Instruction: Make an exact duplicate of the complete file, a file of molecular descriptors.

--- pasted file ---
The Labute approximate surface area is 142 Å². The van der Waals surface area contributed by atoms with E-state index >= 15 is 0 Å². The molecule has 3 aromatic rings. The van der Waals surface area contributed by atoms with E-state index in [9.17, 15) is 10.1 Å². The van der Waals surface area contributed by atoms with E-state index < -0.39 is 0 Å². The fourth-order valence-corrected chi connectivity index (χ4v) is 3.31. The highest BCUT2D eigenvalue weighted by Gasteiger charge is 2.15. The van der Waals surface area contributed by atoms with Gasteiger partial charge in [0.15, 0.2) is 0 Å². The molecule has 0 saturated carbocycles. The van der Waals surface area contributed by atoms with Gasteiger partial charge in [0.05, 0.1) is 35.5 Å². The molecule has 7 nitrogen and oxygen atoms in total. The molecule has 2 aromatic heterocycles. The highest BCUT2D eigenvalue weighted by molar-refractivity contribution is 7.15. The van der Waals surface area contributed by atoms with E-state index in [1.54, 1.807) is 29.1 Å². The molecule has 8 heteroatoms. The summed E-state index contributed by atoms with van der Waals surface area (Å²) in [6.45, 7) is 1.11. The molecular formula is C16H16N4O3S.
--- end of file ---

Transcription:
The Labute approximate surface area is 142 Å². The van der Waals surface area contributed by atoms with E-state index >= 15 is 0 Å². The molecule has 3 aromatic rings. The van der Waals surface area contributed by atoms with E-state index in [9.17, 15) is 10.1 Å². The van der Waals surface area contributed by atoms with E-state index < -0.39 is 0 Å². The fourth-order valence-corrected chi connectivity index (χ4v) is 3.31. The highest BCUT2D eigenvalue weighted by Gasteiger charge is 2.15. The van der Waals surface area contributed by atoms with Gasteiger partial charge in [0.15, 0.2) is 0 Å². The molecule has 0 saturated carbocycles. The van der Waals surface area contributed by atoms with Gasteiger partial charge in [0.05, 0.1) is 35.5 Å². The molecule has 7 nitrogen and oxygen atoms in total. The molecule has 2 aromatic heterocycles. The highest BCUT2D eigenvalue weighted by molar-refractivity contribution is 7.15. The van der Waals surface area contributed by atoms with E-state index in [1.54, 1.807) is 29.1 Å². The molecule has 8 heteroatoms. The summed E-state index contributed by atoms with van der Waals surface area (Å²) in [6.45, 7) is 1.11. The molecular formula is C16H16N4O3S.